The Bangko Sentral ng Pilipinas (BSP) is looking to order and issue an additional one billion pieces of PHP 1,000 polymer banknotes as these are more cost-efficient versus producing paper money, an official said.
BSP Deputy Governor Mamerto E. Tangonan said the central bank is looking to issue more polymer banknotes following the release of 500 million pieces of PHP 1,000 bills made of the material from 2022 to 2023 as part of the trial circulation.
“The first order was 500 million pieces (of PHP 1,000 polymer banknotes). This time, we will probably order one billion pieces,” Mr. Tangonan said.
The new polymer bills will be outsourced and printed by Note Printing Australia, a subsidiary of the Reserve Bank of Australia, he said, the same supplier of the trial batch. The bills will be delivered on a staggered basis.
The BSP does not produce polymer bills. When asked how much the polymer banknotes cost, Mr. Tangonan said in mixed of English and Filipino: “If we compare it (ordering polymer bills) to producing paper banknotes, the actual cost difference is not that significant. But the initial estimate is that it will last us two-and-a-half times more than paper bills. So, we are able to more than recoup the cost of polymer bills.”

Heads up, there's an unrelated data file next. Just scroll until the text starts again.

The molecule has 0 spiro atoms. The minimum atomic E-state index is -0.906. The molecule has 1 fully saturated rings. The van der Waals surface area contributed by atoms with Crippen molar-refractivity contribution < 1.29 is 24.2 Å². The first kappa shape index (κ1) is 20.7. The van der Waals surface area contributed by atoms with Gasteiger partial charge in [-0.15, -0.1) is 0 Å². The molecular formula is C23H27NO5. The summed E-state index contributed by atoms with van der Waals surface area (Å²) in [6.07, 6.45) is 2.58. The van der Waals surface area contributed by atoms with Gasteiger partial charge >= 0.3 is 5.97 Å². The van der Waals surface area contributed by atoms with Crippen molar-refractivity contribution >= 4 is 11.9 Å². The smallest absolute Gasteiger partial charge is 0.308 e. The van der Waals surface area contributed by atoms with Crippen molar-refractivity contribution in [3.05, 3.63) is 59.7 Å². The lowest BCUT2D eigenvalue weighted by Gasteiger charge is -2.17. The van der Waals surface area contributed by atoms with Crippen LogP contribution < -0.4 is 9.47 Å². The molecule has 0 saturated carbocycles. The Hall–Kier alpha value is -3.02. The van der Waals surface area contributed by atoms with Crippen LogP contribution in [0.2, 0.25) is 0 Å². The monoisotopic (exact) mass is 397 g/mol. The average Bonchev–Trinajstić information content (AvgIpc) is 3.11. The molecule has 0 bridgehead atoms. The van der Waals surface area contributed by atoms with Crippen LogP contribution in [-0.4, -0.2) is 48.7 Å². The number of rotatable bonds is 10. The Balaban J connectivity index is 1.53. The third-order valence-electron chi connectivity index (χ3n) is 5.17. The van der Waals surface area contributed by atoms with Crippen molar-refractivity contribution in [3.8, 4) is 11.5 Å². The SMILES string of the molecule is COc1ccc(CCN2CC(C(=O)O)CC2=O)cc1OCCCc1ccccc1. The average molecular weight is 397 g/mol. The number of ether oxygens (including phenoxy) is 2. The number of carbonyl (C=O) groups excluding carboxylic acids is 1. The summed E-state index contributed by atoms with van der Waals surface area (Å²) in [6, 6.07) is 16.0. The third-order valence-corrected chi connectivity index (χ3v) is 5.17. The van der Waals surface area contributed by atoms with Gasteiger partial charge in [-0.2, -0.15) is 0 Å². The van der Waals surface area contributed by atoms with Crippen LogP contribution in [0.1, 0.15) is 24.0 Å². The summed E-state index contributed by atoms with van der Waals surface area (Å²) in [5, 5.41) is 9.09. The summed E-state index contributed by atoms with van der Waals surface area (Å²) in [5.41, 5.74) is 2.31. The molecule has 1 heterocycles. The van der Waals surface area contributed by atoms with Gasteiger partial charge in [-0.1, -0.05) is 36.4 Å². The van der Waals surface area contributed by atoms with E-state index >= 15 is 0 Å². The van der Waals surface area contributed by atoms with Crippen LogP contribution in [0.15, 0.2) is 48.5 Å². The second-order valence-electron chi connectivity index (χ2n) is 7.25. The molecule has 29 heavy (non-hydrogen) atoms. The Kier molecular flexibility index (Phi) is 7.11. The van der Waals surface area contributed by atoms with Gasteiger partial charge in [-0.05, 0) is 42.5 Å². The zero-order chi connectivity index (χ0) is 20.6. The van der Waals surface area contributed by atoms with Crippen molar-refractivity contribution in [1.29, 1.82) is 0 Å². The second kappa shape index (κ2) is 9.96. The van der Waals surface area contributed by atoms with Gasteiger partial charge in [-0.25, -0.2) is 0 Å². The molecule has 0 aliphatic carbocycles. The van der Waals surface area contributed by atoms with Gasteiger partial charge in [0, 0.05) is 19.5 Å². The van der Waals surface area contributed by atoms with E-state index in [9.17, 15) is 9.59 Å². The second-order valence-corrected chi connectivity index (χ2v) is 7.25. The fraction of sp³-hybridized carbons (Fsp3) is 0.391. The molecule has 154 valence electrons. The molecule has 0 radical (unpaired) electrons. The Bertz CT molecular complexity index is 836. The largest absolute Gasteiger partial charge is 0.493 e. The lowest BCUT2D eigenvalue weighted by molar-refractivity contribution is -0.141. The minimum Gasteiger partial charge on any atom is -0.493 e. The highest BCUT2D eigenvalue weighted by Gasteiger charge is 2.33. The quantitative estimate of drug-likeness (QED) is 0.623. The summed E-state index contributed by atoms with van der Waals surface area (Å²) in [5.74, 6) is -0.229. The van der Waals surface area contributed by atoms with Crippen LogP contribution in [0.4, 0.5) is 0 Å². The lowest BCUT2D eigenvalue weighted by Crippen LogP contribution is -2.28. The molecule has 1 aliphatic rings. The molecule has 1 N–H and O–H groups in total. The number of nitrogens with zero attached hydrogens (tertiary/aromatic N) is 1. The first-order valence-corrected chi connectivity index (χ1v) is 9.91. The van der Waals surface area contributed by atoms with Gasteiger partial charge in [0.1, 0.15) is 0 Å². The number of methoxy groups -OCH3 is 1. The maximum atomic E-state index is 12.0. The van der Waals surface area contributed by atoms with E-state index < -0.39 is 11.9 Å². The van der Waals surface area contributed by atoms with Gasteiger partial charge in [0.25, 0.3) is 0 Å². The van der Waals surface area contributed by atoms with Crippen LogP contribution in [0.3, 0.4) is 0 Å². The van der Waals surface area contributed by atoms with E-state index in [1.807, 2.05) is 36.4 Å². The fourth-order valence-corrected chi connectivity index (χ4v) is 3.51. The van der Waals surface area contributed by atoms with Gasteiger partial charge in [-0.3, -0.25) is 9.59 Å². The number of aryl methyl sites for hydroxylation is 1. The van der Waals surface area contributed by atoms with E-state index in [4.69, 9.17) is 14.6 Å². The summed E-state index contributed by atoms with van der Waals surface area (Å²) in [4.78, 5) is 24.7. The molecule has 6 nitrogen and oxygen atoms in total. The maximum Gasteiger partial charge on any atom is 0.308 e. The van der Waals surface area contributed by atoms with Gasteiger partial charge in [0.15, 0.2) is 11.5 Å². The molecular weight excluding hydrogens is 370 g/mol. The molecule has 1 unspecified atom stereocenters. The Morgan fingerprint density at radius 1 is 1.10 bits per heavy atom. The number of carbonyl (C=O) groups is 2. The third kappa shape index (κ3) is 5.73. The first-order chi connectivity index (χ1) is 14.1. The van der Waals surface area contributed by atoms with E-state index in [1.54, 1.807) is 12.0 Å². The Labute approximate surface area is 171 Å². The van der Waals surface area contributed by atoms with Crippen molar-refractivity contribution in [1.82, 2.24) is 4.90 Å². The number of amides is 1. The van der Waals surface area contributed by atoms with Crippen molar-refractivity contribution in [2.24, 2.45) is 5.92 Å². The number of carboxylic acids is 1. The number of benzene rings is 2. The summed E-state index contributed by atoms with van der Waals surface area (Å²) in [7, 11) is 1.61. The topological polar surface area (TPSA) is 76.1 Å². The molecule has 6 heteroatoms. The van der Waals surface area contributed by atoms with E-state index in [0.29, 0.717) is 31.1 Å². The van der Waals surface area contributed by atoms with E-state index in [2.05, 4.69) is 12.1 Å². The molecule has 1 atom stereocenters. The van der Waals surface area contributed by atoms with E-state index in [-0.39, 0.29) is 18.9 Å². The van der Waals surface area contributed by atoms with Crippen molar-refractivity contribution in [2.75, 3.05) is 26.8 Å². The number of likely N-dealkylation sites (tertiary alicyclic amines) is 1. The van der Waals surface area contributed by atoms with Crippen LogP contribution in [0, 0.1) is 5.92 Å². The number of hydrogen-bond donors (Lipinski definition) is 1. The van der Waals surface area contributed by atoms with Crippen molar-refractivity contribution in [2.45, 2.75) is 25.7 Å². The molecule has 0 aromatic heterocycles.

The official earlier said the BSP will be able to save as much as PHP 2.4 billion in circulating polymer banknotes.
Mr. Tangonan added that the BSP is looking to finish its studies on recycling polymer banknotes next year.
“We want to prove that polymer banknotes are more durable,” he said. “(The bills) are okay in hygiene and okay with regards to sustainability.”
He added that greenhouse gas emissions from producing polymer bills is at under 40%.
Last year, the BSP said it will consult the academe, plastic producers, and recyclers for several studies on the recycling process for polymer banknotes as part of its long-term plan to shift to bills made of the material.
Polymer bills are deemed to last 2.5 to four times longer than the Philippines’ current abaca-based bills as these banknotes are water, oil, and dirt-resistant, the central bank earlier said.
The BSP is testing polymer bills to see if the positive experience of other central banks using the material in the banknotes is applicable in the local setting. — K.B. Ta-asan